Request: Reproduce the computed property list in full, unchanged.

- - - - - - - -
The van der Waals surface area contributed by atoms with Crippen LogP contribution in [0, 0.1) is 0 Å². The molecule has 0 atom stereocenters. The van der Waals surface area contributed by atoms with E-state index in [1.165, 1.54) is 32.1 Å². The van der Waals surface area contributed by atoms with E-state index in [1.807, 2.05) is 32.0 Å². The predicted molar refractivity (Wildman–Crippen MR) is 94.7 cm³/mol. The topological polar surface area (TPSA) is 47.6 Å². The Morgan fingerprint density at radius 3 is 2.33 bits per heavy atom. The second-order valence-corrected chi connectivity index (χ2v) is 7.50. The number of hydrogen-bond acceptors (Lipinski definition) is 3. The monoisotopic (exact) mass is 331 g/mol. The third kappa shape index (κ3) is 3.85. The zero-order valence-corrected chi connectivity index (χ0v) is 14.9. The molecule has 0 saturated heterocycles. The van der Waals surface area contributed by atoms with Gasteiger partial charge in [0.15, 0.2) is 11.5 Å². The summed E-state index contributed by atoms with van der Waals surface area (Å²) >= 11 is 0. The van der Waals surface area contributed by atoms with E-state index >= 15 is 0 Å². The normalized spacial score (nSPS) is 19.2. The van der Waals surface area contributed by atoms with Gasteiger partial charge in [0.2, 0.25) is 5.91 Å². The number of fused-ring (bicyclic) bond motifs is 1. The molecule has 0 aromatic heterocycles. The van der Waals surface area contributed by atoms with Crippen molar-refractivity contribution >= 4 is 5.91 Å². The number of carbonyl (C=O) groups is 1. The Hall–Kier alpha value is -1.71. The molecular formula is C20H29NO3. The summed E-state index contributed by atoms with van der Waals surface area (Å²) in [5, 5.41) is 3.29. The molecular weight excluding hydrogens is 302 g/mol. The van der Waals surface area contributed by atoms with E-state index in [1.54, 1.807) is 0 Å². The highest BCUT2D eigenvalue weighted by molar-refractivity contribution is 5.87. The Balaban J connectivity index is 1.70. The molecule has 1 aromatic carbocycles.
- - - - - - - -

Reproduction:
The van der Waals surface area contributed by atoms with Crippen LogP contribution in [0, 0.1) is 0 Å². The molecule has 0 atom stereocenters. The van der Waals surface area contributed by atoms with E-state index in [1.165, 1.54) is 32.1 Å². The van der Waals surface area contributed by atoms with E-state index in [1.807, 2.05) is 32.0 Å². The predicted molar refractivity (Wildman–Crippen MR) is 94.7 cm³/mol. The topological polar surface area (TPSA) is 47.6 Å². The Morgan fingerprint density at radius 3 is 2.33 bits per heavy atom. The second-order valence-corrected chi connectivity index (χ2v) is 7.50. The number of hydrogen-bond acceptors (Lipinski definition) is 3. The monoisotopic (exact) mass is 331 g/mol. The third kappa shape index (κ3) is 3.85. The zero-order valence-corrected chi connectivity index (χ0v) is 14.9. The molecule has 0 saturated heterocycles. The van der Waals surface area contributed by atoms with Gasteiger partial charge in [0.15, 0.2) is 11.5 Å². The summed E-state index contributed by atoms with van der Waals surface area (Å²) >= 11 is 0. The van der Waals surface area contributed by atoms with E-state index >= 15 is 0 Å². The normalized spacial score (nSPS) is 19.2. The van der Waals surface area contributed by atoms with Gasteiger partial charge in [0.2, 0.25) is 5.91 Å². The number of fused-ring (bicyclic) bond motifs is 1. The molecule has 0 aromatic heterocycles. The van der Waals surface area contributed by atoms with Crippen molar-refractivity contribution >= 4 is 5.91 Å². The number of carbonyl (C=O) groups is 1. The Hall–Kier alpha value is -1.71. The molecular formula is C20H29NO3. The summed E-state index contributed by atoms with van der Waals surface area (Å²) in [5, 5.41) is 3.29. The molecular weight excluding hydrogens is 302 g/mol. The van der Waals surface area contributed by atoms with E-state index in [1.54, 1.807) is 0 Å². The highest BCUT2D eigenvalue weighted by molar-refractivity contribution is 5.87. The Balaban J connectivity index is 1.70. The molecule has 1 aromatic carbocycles.